It’s like a Formula One car, BlueCrest CFO Dodd says. “After a certain period of time, it’s not the same car. It’s about doing 100 things 1 percent better.”

The press-shy Braga declined to be interviewed for this story.

Platt navigated the market downturn by moving quickly to contain losses. After credit markets first began to wobble in August 2007, Platt and his partners decided to close the $500 million BlueCrest Equity Fund.

Premonition of Crisis

The fund was down 8 percent for the year at that point. Platt says he judged that equity markets would plunge in reaction to the impending credit crisis, which they did in mid- 2008.

“I thought to myself, this is going to be the disaster space of all spaces,” he says. “In just six weeks, we completely shut the fund and returned $500 million to investors.”

In November 2008, the firm started to wind down BlueCrest Strategic, returning about three-quarters of the capital. The fund’s performance was lackluster, delivering annualized returns of 2.67 percent from July 2003 through October 2009.

The fund, which invests in emerging markets and fixed income, is holding on to less-liquid securities until markets improve.

Platt also brought in a new emerging-markets team and moved the fund’s interest-rate traders into BlueCrest Capital International.

Money Market Risk

BlueCrest Capital profited in 2009 from Platt’s bet that central banks would keep interest rates low for longer than the market was expecting. In May 2008, he pulled all of BlueCrest’s cash out of money market funds and invested in two-year Treasury bills. The move girded BlueCrest for the credit crisis that hit at the end of 2008, which pushed up the price of short-term Treasuries.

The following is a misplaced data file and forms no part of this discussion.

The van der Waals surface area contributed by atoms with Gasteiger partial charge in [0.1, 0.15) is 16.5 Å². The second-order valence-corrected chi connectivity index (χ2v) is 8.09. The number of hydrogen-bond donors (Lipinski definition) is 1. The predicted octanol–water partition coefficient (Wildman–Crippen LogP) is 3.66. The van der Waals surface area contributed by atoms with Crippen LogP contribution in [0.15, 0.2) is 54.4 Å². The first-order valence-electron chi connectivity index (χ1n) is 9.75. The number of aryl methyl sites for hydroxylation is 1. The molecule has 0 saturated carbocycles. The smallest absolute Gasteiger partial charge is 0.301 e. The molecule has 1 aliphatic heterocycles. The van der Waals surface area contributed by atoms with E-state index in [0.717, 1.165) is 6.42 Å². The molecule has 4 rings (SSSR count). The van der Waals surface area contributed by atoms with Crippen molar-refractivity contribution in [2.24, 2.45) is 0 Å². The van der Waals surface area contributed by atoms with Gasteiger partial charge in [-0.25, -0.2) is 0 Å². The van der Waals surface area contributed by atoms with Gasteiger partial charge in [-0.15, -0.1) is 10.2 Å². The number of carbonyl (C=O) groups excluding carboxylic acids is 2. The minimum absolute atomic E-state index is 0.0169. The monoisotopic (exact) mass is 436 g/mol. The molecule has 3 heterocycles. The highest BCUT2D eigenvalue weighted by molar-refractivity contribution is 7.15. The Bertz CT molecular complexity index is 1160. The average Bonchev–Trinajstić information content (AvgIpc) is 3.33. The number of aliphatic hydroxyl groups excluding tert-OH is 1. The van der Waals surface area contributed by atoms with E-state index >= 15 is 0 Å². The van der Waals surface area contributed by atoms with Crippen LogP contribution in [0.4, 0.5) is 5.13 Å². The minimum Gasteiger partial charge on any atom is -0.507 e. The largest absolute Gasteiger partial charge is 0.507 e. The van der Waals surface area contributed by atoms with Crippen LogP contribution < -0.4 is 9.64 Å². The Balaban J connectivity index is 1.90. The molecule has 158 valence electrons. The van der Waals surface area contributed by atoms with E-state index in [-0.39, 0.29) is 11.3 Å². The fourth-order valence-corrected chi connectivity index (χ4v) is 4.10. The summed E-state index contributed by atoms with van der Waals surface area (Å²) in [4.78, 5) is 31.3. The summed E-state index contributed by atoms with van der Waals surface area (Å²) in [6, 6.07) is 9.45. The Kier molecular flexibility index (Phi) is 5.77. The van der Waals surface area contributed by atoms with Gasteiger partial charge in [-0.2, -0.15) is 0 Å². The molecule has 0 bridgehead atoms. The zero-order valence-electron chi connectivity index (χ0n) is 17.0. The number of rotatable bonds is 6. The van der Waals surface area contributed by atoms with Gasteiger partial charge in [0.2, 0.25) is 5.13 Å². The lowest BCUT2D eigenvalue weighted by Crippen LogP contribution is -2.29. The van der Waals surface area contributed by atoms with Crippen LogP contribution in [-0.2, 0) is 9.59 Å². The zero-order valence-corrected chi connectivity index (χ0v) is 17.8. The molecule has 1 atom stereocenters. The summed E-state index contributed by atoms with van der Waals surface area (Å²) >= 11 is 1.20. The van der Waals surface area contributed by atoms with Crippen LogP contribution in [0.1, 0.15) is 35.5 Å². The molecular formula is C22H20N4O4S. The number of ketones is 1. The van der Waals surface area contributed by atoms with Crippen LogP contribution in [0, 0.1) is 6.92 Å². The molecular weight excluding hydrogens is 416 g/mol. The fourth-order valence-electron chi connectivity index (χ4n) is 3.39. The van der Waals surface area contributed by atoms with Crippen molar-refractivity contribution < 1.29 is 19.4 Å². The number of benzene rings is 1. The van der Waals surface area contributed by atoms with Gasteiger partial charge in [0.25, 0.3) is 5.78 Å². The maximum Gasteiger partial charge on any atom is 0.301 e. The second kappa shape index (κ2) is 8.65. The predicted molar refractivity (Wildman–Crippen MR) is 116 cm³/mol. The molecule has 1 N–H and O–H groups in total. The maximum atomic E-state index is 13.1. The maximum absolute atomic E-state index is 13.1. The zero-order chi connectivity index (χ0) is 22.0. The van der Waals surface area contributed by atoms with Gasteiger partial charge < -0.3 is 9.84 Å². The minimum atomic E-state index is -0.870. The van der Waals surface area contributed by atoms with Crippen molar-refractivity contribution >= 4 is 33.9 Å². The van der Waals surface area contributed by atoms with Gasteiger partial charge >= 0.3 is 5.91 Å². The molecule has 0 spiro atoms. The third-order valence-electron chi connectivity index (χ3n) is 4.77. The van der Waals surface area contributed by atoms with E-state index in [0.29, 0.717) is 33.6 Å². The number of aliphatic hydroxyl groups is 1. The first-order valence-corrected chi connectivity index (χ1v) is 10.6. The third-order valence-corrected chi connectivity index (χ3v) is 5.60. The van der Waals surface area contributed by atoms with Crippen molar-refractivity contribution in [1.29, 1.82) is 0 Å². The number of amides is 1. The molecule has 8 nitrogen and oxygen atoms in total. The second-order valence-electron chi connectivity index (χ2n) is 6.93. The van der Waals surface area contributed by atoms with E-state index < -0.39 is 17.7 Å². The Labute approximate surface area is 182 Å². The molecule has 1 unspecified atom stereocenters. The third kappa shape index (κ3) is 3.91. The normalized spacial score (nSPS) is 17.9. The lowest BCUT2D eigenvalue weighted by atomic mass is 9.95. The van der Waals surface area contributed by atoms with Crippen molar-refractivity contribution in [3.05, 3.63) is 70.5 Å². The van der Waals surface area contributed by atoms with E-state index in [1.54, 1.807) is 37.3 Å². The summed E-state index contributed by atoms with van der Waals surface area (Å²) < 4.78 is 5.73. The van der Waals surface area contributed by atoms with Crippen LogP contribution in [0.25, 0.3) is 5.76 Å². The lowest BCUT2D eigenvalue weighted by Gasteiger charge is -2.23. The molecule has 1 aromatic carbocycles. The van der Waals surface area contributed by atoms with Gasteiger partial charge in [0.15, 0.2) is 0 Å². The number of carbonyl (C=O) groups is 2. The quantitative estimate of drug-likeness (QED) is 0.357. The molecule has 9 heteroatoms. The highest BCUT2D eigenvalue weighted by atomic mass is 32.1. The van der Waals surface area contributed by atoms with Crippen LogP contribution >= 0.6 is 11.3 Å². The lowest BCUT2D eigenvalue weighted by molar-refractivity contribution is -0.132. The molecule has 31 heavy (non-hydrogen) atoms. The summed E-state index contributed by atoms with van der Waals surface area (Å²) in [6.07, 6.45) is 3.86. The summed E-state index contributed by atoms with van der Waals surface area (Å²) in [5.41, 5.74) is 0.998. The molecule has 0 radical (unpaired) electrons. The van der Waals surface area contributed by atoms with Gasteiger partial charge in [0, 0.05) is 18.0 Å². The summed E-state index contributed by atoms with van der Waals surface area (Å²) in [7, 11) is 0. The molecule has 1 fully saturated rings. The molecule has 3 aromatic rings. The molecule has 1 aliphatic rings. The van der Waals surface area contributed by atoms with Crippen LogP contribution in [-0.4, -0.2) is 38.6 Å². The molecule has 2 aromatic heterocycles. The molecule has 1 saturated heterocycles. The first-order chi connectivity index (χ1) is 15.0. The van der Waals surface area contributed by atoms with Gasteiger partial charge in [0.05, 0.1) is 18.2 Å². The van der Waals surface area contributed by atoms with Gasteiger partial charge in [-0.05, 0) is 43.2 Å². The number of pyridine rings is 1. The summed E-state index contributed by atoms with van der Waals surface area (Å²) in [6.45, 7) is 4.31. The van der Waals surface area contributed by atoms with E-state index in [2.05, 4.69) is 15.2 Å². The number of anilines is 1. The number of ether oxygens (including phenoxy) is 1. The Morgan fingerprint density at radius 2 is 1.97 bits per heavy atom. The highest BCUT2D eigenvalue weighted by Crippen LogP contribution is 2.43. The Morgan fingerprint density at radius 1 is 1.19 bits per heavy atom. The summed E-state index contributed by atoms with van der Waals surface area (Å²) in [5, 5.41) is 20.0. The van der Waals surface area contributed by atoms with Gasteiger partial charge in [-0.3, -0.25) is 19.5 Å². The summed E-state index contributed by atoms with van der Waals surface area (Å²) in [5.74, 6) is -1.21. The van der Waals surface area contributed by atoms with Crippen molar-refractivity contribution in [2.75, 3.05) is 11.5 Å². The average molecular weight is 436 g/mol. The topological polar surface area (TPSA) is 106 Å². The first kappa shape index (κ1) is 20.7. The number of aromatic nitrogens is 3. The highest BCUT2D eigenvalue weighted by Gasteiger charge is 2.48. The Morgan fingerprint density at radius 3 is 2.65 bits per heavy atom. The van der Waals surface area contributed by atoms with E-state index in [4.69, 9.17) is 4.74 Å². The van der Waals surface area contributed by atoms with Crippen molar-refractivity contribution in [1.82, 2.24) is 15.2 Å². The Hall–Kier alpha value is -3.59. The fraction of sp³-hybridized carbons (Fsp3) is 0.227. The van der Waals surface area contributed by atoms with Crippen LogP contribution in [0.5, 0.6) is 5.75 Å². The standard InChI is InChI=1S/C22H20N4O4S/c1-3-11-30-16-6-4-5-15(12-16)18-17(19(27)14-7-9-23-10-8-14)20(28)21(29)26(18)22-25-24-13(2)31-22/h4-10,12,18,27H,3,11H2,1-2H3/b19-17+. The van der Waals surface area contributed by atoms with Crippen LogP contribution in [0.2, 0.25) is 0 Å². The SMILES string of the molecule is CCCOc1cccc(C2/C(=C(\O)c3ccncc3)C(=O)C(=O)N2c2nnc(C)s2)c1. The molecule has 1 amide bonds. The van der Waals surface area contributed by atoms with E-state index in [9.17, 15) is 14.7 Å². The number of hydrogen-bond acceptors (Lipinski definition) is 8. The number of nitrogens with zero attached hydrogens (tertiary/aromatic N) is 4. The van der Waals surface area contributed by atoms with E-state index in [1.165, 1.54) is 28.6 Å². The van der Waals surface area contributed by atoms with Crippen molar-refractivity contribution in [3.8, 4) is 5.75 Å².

Platt’s private passion is his art. He has invested 5 million pounds into All Visual Arts, a private art fund he started with Joe La Placa, a former foreign editor of the magazine Art Review. Platt and La Placa back contemporary artists for three years, sponsoring shows to drum up interest in their work. The pair sell some works to cover their costs, splitting the proceeds with the artists.

“The whole purpose is to get people to want it without actually selling it,” Platt says. “The sexiest word in the English language is ‘no,’ right? At the end of it, I’d like to have an education, a lot of friendships and a decent portfolio of art bought at essentially cost.”

ARK Auction Winner

Platt added what could be a valuable new work to his collection at the spring 2009 London charity dinner sponsored by the hedge fund charity Absolute Return for Kids, or ARK. Platt won the grand prize in a 5,000-pound-per-ticket lottery, a Fiat Cinquecento painted by British artist Damien Hirst with Hirst’s trademark butterflies. The car was one of the most-sought-after items of the night, which raised 15.6 million pounds for ARK.

“I must have bought 20 tickets, so I wouldn’t describe it as a bargain,” Platt says.

He is keeping the car under wraps in a garage “until the next Damien Hirst craze,” he says. In his art and in his investments, Platt is always calculating the odds — just like his grandmother taught him.

To contact the reporters on this story: Stephanie Baker in London atstebaker@bloomberg.net; Tom Cahill in London at tcahill@bloomberg.net. =

Last Updated: January 5, 2010 19:01 EST

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January 9, 2010 - Posted by | Hedge Funds